Publicités

Sien Drahmas Al Dia (traduction en anglais)

ladin (judéo-espagnol)
ladin (judéo-espagnol)
A A

Sien Drahmas Al Dia

Sien drahmas el dia tomo
ya te puedo mantener, ah!
De tu madre no la como
ah aman aman, ah!
que me quero detener, ah!
 
Fuyiremos de la pena
porque yo ya se ganar, ah!
Vamos a la Palestina,
ah aman aman, ah!
para no mos rovinar, ah!
 
Ve coriendo ande mama,
azele la propozisión,
quiero solo una cama,
ah aman aman, ah!
que es la consolasión, ah!
 
Publié par líadanlíadan Sam, 02/11/2013 - 21:43
Dernière modification par Miley_LovatoMiley_Lovato Dim, 21/10/2018 - 18:33
traduction en anglaisanglais
Aligner les paragraphes

One Hundred Drachmas A Day

I make one hundred drachmas a day,1
so I can provide for you,
I don't want to hear from your mother
for goodness sake!
that I can't support both of us.
 
We will run from the pain
because I know how to make a living, oh!
let's go to Palestine,
for goodness sake!
lest we come to ruin, ah!
 
Go run to your mother,
make her a proposition,
I only want a single bed,
for goodness sake!
this is my consolation, ah!
 
  • 1. A drachma is Greek currency used between 1833 and 2002. One hundred of this currency is the equivalent of €0.29 or 37¢.
Merci !
remercié·e 26 fois
Publié par líadanlíadan Lun, 27/10/2014 - 01:31
Dernière modification par líadanlíadan Mer, 20/02/2019 - 18:37
Commentaires de l’auteur·e :

The translation is a little rough, I think it makes more sense in Spanish. However, let me shed a little light on the song itself. This song only has three verses, but there is a longer fuller version of this here. The word 'drahmas' is an old Greek currency as I explained in the footnote. I wasn't sure about that word until you look at the second verse, first line: No kero drahmes ni liras, which translates as I don't want drachmas nor liras.; I put two and two together and came to the conclusion of currencies.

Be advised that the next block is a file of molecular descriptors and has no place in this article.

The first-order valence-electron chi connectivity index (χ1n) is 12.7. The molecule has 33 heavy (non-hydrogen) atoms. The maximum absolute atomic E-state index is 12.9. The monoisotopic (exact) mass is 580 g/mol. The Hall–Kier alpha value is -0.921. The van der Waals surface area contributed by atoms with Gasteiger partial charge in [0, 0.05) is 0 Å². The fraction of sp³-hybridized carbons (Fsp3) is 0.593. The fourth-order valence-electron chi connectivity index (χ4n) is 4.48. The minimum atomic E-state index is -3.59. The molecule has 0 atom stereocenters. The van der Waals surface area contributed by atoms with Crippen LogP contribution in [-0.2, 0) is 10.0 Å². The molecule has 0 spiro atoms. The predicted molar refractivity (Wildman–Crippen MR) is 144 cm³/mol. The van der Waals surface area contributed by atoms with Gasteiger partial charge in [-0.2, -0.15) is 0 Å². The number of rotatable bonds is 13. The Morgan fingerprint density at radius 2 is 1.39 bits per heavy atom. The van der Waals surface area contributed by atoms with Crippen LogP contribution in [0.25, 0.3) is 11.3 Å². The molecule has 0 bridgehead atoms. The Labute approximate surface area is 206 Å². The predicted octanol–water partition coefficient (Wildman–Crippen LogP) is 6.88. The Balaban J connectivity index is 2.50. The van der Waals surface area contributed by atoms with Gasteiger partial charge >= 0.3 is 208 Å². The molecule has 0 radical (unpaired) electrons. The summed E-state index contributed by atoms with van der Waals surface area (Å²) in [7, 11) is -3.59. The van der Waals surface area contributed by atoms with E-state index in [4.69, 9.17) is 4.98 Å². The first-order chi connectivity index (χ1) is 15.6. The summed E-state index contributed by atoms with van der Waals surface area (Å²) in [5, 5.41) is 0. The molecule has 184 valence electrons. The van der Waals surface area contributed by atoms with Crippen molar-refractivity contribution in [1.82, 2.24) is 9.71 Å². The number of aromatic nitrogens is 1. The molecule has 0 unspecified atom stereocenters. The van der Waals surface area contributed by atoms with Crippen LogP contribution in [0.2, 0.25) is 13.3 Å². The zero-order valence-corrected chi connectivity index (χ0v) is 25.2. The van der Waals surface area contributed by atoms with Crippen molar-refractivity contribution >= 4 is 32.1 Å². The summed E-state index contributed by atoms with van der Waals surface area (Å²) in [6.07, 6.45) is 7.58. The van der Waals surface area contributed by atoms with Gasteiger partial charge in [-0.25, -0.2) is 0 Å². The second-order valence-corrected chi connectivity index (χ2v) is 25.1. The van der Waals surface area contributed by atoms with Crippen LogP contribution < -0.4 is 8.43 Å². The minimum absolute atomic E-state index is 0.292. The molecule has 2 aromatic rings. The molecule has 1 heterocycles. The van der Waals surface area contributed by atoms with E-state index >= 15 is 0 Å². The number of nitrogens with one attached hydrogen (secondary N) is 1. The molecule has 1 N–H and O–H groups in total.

Traductions de « Sien Drahmas Al Dia »
anglais líadan
Expressions idiomatiques dans « Sien Drahmas Al Dia »
Commentaires
Yeşua AroyoYeşua Aroyo    Lun, 26/11/2018 - 23:52

Probably  "Ve coriendo ande mama" should be "Va coriendo ande mama"...

Michael DidenkoMichael Didenko    Ven, 26/07/2019 - 09:20

This love song, which was published in 1935, matched the atmosphere of that time in which thousands of Jews immigrated to Palestine ("Let’s run away to Palestine, and escape the horror"). However, the lyrics are a chilling prophecy of the tragic fate of the great Jewish community that would be destroyed almost completely during World War II.

TrampGuyTrampGuy    Jeu, 09/04/2020 - 05:57

This performance was added in the lyrics page but I'd like to add it here as well for those who'd like to play it alongside the English translation.

HowardHoward    Ven, 04/09/2020 - 14:26

Re the word "Aman": I once heard a Greek-American singer named (I think) Sylvia Balides. She said "aman" is similar to "oy vey" but (since it's from Southern Europe) there's more garlic and olive oil in it! We usually translate it as "alas."

FaryFary    Ven, 30/07/2021 - 17:23

A user reported that the link in your author's comments doesn't work anymore.

Yeşua AroyoYeşua Aroyo    Ven, 30/07/2021 - 19:46

Lyrics of all Ladino/Sefaradi Songs take place all along the site as they had been written from right to left.
 
This is not Hebrew or Raschi but latin alphabet,
the lyrics should take place from left to right.
_______________________
Sien drahmas el dia tomo
ya te puedo mantener, ah!
De tu madre no la como
ah aman aman, ah!
que me quero detener, ah!
 
Fuyiremos de la pena
porque yo ya se ganar, ah!
Vamos a la Palestina,
ah aman aman, ah!
para no mos rovinar, ah!
 
Ve coriendo ande mama,
azele la propozisión,
quiero solo una cama,
ah aman aman, ah!
que es la consolasión, ah!
 

Read about music throughout history